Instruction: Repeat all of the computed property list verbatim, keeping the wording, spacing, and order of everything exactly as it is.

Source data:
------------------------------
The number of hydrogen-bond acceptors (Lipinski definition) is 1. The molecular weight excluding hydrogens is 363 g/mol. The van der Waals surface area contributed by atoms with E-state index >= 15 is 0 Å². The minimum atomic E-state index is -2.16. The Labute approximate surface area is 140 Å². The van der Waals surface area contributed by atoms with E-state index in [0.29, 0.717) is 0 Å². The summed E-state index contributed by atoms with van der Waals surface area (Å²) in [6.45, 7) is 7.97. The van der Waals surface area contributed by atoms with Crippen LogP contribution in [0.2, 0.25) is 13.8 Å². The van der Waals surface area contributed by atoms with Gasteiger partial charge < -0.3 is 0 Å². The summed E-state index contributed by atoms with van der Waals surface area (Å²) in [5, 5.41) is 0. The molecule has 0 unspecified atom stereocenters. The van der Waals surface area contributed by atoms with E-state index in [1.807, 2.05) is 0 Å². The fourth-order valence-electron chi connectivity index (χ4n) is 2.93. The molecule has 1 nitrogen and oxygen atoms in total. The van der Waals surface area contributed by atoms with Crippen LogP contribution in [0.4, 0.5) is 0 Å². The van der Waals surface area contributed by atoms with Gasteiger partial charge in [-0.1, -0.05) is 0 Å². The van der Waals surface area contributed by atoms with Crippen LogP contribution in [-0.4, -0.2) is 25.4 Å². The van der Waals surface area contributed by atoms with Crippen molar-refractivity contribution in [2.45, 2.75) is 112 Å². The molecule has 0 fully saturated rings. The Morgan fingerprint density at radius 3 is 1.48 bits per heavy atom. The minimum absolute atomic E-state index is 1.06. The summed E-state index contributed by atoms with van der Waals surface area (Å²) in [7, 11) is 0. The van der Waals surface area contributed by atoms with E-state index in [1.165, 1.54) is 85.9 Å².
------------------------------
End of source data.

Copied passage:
The number of hydrogen-bond acceptors (Lipinski definition) is 1. The molecular weight excluding hydrogens is 363 g/mol. The van der Waals surface area contributed by atoms with E-state index >= 15 is 0 Å². The minimum atomic E-state index is -2.16. The Labute approximate surface area is 140 Å². The van der Waals surface area contributed by atoms with E-state index in [0.29, 0.717) is 0 Å². The summed E-state index contributed by atoms with van der Waals surface area (Å²) in [6.45, 7) is 7.97. The van der Waals surface area contributed by atoms with Crippen LogP contribution in [0.2, 0.25) is 13.8 Å². The van der Waals surface area contributed by atoms with Gasteiger partial charge < -0.3 is 0 Å². The summed E-state index contributed by atoms with van der Waals surface area (Å²) in [5, 5.41) is 0. The molecule has 0 unspecified atom stereocenters. The van der Waals surface area contributed by atoms with E-state index in [1.807, 2.05) is 0 Å². The fourth-order valence-electron chi connectivity index (χ4n) is 2.93. The molecule has 1 nitrogen and oxygen atoms in total. The van der Waals surface area contributed by atoms with Crippen LogP contribution in [0.4, 0.5) is 0 Å². The van der Waals surface area contributed by atoms with Gasteiger partial charge in [-0.1, -0.05) is 0 Å². The van der Waals surface area contributed by atoms with Crippen LogP contribution in [-0.4, -0.2) is 25.4 Å². The van der Waals surface area contributed by atoms with Crippen molar-refractivity contribution in [2.45, 2.75) is 112 Å². The molecule has 0 fully saturated rings. The Morgan fingerprint density at radius 3 is 1.48 bits per heavy atom. The minimum absolute atomic E-state index is 1.06. The summed E-state index contributed by atoms with van der Waals surface area (Å²) in [7, 11) is 0. The van der Waals surface area contributed by atoms with E-state index in [1.165, 1.54) is 85.9 Å².